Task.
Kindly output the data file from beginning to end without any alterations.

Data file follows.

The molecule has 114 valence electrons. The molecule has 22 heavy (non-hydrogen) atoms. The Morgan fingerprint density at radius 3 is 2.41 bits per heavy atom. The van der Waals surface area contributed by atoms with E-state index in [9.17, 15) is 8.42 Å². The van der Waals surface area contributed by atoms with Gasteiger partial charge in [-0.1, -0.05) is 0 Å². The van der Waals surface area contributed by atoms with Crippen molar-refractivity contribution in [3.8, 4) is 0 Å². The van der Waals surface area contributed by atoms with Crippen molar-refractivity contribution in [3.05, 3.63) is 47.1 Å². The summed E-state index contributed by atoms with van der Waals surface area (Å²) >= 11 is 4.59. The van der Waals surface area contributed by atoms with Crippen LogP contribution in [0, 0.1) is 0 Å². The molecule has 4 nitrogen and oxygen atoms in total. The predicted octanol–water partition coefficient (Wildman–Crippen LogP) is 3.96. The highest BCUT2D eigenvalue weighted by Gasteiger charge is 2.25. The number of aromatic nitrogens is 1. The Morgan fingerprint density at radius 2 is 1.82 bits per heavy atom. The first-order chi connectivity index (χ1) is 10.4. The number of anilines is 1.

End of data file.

The molecule has 114 valence electrons. The molecule has 22 heavy (non-hydrogen) atoms. The Morgan fingerprint density at radius 3 is 2.41 bits per heavy atom. The van der Waals surface area contributed by atoms with E-state index in [9.17, 15) is 8.42 Å². The van der Waals surface area contributed by atoms with Gasteiger partial charge in [-0.1, -0.05) is 0 Å². The van der Waals surface area contributed by atoms with Crippen molar-refractivity contribution in [3.8, 4) is 0 Å². The van der Waals surface area contributed by atoms with Crippen molar-refractivity contribution in [3.05, 3.63) is 47.1 Å². The summed E-state index contributed by atoms with van der Waals surface area (Å²) >= 11 is 4.59. The van der Waals surface area contributed by atoms with Crippen LogP contribution in [0, 0.1) is 0 Å². The molecule has 4 nitrogen and oxygen atoms in total. The predicted octanol–water partition coefficient (Wildman–Crippen LogP) is 3.96. The highest BCUT2D eigenvalue weighted by Gasteiger charge is 2.25. The number of aromatic nitrogens is 1. The Morgan fingerprint density at radius 2 is 1.82 bits per heavy atom. The first-order chi connectivity index (χ1) is 10.4. The number of anilines is 1.